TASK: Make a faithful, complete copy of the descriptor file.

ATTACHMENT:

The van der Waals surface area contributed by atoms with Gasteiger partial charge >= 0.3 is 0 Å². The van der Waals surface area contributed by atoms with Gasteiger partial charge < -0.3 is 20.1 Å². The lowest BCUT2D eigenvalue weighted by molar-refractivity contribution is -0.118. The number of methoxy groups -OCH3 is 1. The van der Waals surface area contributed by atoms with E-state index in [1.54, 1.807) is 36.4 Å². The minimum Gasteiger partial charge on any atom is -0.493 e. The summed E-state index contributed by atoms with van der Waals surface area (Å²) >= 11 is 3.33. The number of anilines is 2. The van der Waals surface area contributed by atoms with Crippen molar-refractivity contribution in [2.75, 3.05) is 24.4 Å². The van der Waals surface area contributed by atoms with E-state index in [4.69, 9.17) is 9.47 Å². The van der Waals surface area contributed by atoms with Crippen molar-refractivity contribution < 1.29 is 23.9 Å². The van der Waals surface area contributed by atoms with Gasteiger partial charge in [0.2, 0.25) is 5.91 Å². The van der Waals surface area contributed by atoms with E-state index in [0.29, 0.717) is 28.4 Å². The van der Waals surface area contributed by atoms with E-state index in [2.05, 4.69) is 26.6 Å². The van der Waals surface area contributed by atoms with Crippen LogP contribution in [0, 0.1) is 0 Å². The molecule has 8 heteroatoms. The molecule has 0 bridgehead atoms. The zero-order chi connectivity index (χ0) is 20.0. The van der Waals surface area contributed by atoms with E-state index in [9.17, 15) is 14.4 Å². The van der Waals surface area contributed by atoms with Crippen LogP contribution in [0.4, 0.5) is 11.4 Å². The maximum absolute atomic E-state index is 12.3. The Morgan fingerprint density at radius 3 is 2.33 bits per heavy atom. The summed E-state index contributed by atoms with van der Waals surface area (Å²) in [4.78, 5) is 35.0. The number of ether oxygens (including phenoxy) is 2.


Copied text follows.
The van der Waals surface area contributed by atoms with Gasteiger partial charge >= 0.3 is 0 Å². The van der Waals surface area contributed by atoms with Gasteiger partial charge < -0.3 is 20.1 Å². The lowest BCUT2D eigenvalue weighted by molar-refractivity contribution is -0.118. The number of methoxy groups -OCH3 is 1. The van der Waals surface area contributed by atoms with E-state index in [1.54, 1.807) is 36.4 Å². The minimum Gasteiger partial charge on any atom is -0.493 e. The summed E-state index contributed by atoms with van der Waals surface area (Å²) >= 11 is 3.33. The number of anilines is 2. The van der Waals surface area contributed by atoms with Crippen molar-refractivity contribution in [2.75, 3.05) is 24.4 Å². The van der Waals surface area contributed by atoms with E-state index in [4.69, 9.17) is 9.47 Å². The van der Waals surface area contributed by atoms with Crippen molar-refractivity contribution < 1.29 is 23.9 Å². The van der Waals surface area contributed by atoms with Gasteiger partial charge in [0.2, 0.25) is 5.91 Å². The van der Waals surface area contributed by atoms with E-state index in [0.29, 0.717) is 28.4 Å². The van der Waals surface area contributed by atoms with E-state index in [2.05, 4.69) is 26.6 Å². The van der Waals surface area contributed by atoms with Crippen LogP contribution in [0, 0.1) is 0 Å². The molecule has 8 heteroatoms. The molecule has 0 bridgehead atoms. The zero-order chi connectivity index (χ0) is 20.0. The van der Waals surface area contributed by atoms with E-state index in [9.17, 15) is 14.4 Å². The van der Waals surface area contributed by atoms with Crippen LogP contribution in [0.4, 0.5) is 11.4 Å². The maximum absolute atomic E-state index is 12.3. The Morgan fingerprint density at radius 3 is 2.33 bits per heavy atom. The summed E-state index contributed by atoms with van der Waals surface area (Å²) in [4.78, 5) is 35.0. The number of ether oxygens (including phenoxy) is 2.